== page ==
This post was originally published on the website of Pavouk OÜ (Estonia). On 2020-06-12, I announced that Pavouk OÜ was closing. Posts related to Isoxya were moved to the new Isoxya website, and posts related to other technology were moved here. – tiredpixel
We’re pleased to announce the release of Tigrosa 1.2—our authentication and authorisation system. This version introduces a new password-based login system, completely overhauled API documentation, and numerous performance, stability, and security improvements. Tigrosa is like a guard-spider, protecting a backend JSON API, moving concepts such as users and organisations into a dedicated program, and proxying product-specific traffic. Isoxya—our web crawler and data processing system—is built on top of it.
Tigrosa is not currently generally available. However, we’re already using it extensively for Isoxya. Usually, the latest version of Tigrosa is upgraded to in each minor-version release of Isoxya. That means this release announcement lets you know some of what we’ve been working on for the next Isoxya release. If you’re working on a product you think you might like to integrate in order to offload common authentication operations, then please get in touch.
New Password-based Login System
Up until now, Tigrosa has had only a key-based login system, which uses RSA keys to sign time-limited requests when logging in and generating new session tokens. Some user-testing made it clear that this was a rather high barrier to entry, however, so we’ve added a more traditional password-based login system. This also paves the way for us to support human-facing UIs or web applications, for which usernames and passwords are more traditionally expected.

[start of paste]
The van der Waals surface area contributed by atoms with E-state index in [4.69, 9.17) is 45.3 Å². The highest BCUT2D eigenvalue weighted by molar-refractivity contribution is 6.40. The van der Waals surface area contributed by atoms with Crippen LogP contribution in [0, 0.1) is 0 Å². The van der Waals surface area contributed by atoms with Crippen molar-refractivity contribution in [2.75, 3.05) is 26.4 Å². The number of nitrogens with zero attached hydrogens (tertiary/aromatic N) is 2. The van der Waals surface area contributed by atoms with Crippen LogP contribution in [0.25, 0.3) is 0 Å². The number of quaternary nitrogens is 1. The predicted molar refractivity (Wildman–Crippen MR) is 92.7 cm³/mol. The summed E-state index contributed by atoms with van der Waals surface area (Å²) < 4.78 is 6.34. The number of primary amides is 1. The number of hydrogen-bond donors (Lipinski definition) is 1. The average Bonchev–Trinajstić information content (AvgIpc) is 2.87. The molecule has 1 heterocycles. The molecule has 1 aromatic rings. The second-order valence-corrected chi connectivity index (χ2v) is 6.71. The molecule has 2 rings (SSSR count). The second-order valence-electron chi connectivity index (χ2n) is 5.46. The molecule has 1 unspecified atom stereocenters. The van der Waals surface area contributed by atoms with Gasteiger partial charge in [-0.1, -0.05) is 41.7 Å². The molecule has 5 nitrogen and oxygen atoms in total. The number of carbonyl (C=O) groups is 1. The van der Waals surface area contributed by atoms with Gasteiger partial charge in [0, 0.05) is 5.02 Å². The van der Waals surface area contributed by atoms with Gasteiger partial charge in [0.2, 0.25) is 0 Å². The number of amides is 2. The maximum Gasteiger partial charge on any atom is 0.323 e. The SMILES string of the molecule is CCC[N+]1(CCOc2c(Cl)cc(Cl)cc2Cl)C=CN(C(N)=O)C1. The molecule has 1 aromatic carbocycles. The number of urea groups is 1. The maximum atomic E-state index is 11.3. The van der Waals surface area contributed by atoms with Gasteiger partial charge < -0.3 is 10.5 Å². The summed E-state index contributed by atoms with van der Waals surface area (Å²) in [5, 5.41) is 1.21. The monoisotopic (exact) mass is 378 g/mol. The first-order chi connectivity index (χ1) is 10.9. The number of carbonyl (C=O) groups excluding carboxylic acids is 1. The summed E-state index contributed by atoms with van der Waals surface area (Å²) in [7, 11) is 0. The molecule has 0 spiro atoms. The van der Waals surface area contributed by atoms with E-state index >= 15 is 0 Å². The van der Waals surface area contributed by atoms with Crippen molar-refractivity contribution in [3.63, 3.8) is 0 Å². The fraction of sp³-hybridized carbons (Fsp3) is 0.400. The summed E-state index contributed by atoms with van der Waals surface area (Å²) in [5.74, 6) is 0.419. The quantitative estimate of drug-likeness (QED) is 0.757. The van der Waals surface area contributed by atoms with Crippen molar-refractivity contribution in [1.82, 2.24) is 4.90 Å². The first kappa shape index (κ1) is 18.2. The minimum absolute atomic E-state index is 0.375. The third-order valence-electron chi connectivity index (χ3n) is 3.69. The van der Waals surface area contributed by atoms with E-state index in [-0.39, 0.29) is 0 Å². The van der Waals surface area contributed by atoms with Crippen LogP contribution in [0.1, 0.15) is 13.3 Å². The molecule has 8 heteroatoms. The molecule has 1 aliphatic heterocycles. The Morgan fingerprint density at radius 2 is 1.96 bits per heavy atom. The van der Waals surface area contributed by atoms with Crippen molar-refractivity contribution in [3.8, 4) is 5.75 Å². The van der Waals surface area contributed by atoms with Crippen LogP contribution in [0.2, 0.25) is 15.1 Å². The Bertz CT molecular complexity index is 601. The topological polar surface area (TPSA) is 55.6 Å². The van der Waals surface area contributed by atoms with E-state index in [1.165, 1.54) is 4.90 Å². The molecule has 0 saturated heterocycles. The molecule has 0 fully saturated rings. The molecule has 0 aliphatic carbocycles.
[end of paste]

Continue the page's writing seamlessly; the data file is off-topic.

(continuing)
Overhauled API Documentation
Several prospective clients have received copies of our API documentation in PDF format. Although this makes things like offline reading easier, searching and distribution of up-to-date copies would likely become problematic. We’ve completely overhauled the API documentation to host it on a dedicated website, to which we can grant access as needed. In time, we hope to also overhaul Isoxya’s documentation in the same manner.
We’ve expanded the API to add a number of useful features, such as: configurable session lengths; user account locking; organisation account locking; and expanded subresources. Together, these allow for tighter security, as well as minimising the number of API calls necessary to fetch related data.
Although Tigrosa was already fast, we wanted it to be even faster. We’ve reviewed all our database and cache operations, optimising queries and minimising duplicated work, meaning most operations can now take place entirely in-memory. All this has been done with consideration for high-availability setups, minimising bottlenecks for programs with large numbers of accounts.